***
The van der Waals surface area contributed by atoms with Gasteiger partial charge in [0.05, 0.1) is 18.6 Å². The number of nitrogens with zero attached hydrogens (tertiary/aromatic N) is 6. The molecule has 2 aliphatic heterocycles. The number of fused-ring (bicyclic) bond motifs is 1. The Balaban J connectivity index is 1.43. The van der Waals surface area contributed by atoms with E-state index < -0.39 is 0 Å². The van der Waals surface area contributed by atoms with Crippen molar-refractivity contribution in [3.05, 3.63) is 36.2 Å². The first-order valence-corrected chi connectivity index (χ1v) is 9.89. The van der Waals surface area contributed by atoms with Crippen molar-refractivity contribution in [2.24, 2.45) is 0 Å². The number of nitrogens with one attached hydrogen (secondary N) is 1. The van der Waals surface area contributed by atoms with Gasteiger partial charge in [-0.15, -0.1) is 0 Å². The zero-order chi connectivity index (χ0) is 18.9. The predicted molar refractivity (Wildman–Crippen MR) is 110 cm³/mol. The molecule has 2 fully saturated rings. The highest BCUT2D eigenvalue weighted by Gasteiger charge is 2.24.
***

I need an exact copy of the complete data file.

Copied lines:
The van der Waals surface area contributed by atoms with Gasteiger partial charge in [0.05, 0.1) is 18.6 Å². The number of nitrogens with zero attached hydrogens (tertiary/aromatic N) is 6. The molecule has 2 aliphatic heterocycles. The number of fused-ring (bicyclic) bond motifs is 1. The Balaban J connectivity index is 1.43. The van der Waals surface area contributed by atoms with E-state index < -0.39 is 0 Å². The van der Waals surface area contributed by atoms with Crippen molar-refractivity contribution in [3.05, 3.63) is 36.2 Å². The first-order valence-corrected chi connectivity index (χ1v) is 9.89. The van der Waals surface area contributed by atoms with Crippen molar-refractivity contribution in [2.24, 2.45) is 0 Å². The number of nitrogens with one attached hydrogen (secondary N) is 1. The van der Waals surface area contributed by atoms with Gasteiger partial charge in [-0.15, -0.1) is 0 Å². The zero-order chi connectivity index (χ0) is 18.9. The predicted molar refractivity (Wildman–Crippen MR) is 110 cm³/mol. The molecule has 2 fully saturated rings. The highest BCUT2D eigenvalue weighted by Gasteiger charge is 2.24.